The address is delivered annually at the opening session of Congress in January.
No doubt you've seen and/or read about more than a few State of the Union addresses.
But how much do you really know about this speech and its history?
Here are some fascinating facts:
The US Constitution does not require the president to give an annual address to Congress. It merely says that the president should report to Congress on the condition of the nation, perhaps reviewing events and/or laying out priorities.
Such a report need not be in the form of a live address but cam come in the form of a written annual report or in a similar fashion.
For many years presidents reported on the state of the union in written reports to Congress. This seemed to suffice.
The shortest State of the Union to Congress was presented by President George Washington and was a bit more than 1,000 words. That was the extent of it.
President Franklin D. Roosevelt (an extraordinary communicator and master of the art of live radio addresses to the nation) was the first one to give the annual address the title "State of the Union." The title stuck and has been used ever since.
There is nothing that requires TV networks to give the opposing party (The "loyal opposition") the right to a response to the SOTU. But, in recent decades, this has come to be expected and the opposing party is typically given 15-20 minutes to respond via a spokesperson selected by the party. The role has been known to make or break more than a few political careers.
In a landmark State of the Union after the assassination of President John F. Kennedy, President Lyndon Johnson seized the opportunity to challenge Congress to enact sweeping civil rights legislation. In doing so, he uttered the words from the famous civil rights anthem when he said "we shall overcome," putting the emphasis on the word shall. It was a dramatic turning point in the quest for equal rights.
The longest State of the Union (in terms of the number of words) was delivered by President Jimmy Carter and came in at more than 33,000 words.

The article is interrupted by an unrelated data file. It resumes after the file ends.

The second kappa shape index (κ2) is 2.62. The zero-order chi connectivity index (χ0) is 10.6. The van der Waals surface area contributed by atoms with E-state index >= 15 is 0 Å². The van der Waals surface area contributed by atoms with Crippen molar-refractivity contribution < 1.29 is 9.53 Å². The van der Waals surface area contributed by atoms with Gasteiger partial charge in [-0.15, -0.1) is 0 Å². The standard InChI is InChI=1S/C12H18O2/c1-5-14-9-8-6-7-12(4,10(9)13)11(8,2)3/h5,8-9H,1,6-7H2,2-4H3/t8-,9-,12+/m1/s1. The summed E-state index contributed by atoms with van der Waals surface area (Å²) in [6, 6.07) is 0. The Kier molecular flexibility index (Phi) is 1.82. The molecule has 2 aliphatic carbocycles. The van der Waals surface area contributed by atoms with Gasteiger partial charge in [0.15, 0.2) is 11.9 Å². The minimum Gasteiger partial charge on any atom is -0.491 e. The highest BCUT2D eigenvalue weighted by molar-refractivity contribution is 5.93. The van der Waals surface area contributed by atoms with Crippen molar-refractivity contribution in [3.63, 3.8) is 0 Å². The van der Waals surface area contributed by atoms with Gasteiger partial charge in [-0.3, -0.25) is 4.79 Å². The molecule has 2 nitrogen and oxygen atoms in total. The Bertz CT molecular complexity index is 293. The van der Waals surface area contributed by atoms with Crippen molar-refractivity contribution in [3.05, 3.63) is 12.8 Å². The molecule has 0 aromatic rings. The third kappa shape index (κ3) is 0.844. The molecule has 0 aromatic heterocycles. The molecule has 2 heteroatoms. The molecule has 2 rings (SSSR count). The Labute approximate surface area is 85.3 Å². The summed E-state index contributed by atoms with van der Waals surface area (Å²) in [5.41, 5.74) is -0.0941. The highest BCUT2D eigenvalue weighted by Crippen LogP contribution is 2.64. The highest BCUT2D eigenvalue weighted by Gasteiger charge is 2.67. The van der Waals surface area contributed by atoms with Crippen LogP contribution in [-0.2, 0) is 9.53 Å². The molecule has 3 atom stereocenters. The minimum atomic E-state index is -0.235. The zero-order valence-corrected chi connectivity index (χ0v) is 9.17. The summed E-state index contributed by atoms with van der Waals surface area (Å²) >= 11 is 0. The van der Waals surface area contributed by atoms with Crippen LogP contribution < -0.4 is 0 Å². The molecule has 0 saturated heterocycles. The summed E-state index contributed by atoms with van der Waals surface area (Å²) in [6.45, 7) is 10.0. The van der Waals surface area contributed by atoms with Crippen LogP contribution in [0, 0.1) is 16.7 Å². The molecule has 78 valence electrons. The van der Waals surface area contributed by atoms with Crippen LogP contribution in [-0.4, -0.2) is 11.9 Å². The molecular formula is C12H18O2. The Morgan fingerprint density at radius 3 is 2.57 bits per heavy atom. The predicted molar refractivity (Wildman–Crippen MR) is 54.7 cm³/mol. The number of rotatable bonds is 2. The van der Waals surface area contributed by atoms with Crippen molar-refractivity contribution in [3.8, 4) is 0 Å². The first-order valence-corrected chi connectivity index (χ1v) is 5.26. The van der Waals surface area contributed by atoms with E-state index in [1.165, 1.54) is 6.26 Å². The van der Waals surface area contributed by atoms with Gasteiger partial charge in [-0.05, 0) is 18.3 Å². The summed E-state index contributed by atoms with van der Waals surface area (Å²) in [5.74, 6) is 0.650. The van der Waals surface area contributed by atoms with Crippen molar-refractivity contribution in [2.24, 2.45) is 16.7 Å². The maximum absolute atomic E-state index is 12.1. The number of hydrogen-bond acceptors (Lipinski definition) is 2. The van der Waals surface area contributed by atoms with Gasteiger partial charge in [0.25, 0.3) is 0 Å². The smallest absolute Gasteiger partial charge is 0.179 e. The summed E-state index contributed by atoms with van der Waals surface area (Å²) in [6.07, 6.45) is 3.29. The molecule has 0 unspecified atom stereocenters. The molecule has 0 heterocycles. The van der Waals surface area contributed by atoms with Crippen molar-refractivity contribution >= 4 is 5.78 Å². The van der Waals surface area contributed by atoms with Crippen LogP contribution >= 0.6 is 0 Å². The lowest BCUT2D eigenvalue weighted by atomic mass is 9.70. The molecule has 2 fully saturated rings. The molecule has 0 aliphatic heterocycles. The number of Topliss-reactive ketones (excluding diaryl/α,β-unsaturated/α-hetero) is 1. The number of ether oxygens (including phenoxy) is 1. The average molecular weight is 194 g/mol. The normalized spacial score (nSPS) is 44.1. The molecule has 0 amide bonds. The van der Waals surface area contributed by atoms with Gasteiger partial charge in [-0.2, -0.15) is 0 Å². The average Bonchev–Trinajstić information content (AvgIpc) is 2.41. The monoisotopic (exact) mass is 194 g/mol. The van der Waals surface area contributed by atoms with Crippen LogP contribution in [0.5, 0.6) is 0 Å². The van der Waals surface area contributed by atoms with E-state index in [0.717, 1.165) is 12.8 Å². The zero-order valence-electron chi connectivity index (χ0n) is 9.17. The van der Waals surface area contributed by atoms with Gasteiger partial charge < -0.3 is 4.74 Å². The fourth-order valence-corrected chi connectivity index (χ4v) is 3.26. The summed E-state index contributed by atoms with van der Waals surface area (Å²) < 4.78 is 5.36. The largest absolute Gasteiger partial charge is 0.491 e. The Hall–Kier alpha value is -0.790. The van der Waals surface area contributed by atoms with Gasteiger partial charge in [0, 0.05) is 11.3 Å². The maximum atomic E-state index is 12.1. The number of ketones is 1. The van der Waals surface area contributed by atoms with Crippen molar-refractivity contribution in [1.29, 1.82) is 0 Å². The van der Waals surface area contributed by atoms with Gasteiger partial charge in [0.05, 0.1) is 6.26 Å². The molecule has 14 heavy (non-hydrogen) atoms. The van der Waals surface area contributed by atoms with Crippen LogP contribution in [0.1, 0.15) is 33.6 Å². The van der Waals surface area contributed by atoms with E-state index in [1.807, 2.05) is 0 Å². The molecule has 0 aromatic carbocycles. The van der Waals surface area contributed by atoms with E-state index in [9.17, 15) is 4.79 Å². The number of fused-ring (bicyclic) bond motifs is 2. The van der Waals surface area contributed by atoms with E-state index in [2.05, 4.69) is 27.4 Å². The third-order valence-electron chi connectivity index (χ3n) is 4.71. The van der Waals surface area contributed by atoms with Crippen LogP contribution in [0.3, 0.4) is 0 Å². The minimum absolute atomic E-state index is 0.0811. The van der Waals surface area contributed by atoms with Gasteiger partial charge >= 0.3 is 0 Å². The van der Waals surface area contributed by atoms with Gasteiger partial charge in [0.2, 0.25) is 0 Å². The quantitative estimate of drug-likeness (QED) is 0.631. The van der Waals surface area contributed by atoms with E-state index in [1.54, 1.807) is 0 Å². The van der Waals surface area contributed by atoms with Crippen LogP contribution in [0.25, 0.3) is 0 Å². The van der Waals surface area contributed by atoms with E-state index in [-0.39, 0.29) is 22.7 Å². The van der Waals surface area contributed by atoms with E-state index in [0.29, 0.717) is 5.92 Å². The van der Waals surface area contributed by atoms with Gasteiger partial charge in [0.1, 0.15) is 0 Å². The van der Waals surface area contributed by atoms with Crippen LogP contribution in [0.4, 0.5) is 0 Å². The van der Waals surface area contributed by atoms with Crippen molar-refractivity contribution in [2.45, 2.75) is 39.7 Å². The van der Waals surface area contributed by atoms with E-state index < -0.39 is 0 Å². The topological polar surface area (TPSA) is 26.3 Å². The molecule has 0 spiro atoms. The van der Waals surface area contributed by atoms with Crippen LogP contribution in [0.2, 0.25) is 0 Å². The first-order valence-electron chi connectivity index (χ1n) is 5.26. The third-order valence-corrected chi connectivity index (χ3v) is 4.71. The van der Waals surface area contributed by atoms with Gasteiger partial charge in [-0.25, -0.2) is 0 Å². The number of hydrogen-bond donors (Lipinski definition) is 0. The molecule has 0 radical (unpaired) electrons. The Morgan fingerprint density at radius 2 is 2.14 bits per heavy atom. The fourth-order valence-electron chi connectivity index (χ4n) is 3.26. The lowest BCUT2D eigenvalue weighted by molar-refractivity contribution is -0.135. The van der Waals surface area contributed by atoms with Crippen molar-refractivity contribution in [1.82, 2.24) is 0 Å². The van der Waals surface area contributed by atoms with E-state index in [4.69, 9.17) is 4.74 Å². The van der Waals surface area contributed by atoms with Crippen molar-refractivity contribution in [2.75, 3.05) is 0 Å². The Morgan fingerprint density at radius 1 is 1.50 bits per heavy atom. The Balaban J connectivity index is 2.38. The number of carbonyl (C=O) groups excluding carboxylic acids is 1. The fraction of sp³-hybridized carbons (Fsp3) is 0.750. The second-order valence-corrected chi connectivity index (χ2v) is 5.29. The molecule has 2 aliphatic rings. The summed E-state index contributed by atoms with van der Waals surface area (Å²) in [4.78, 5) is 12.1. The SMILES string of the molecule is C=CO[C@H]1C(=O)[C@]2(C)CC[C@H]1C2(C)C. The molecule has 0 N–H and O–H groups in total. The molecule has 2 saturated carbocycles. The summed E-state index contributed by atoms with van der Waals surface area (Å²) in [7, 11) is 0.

President Ronald Reagan was probably the most effective communicator via the State of the Union since FDR. Reagan used visual devices, once incorporating a huge stack of papers that he plopped onto the podium to dramatize the size of the federal budget and the complexity and immense proportions of the government, its regulations and its many intrusions into daily life. Reagan was also the first president to introduce special guests in the gallery to humanize issues that he wished to highlight or recognize everyday American heroes that he felt were worthy of a presidential accolade. This device has since become a staple of SOTU addresses.
You will never see the entire US Supreme Court and all the members of the Cabinet at a SOTU address. Some are always held back. This is done for security reasons.
President Bill Clinton (a man who never seems to tire of the sound of his own voice) delivered the longest State of the Union in terms of time spent at the podium. His valedictory addresses went on for one hour and 28 minutes. Though it was less verbose than Carter's address, Clinton's landmark SOTU took up more time because it was interrupted more frequently by applause
Under Barack Obama the SOTU has been used more as a potent weapon than a tool of conciliation or a bridge-builder. Increasingly, Obama has politicized the SOTU. Obama's jabs have been directed at any person (prominent or otherwise, though usually prominent) or any institution that he perceives as a roadblock to his agenda and his targets have included Republicans generally, specific GOP leaders, past, present or potential presidential candidates, certain (usually conservative) segments of the media and even the United States Supreme Court. Because of Obama's pugnacity, some recent SOTU addresses have unfortunately taken an ugly turn.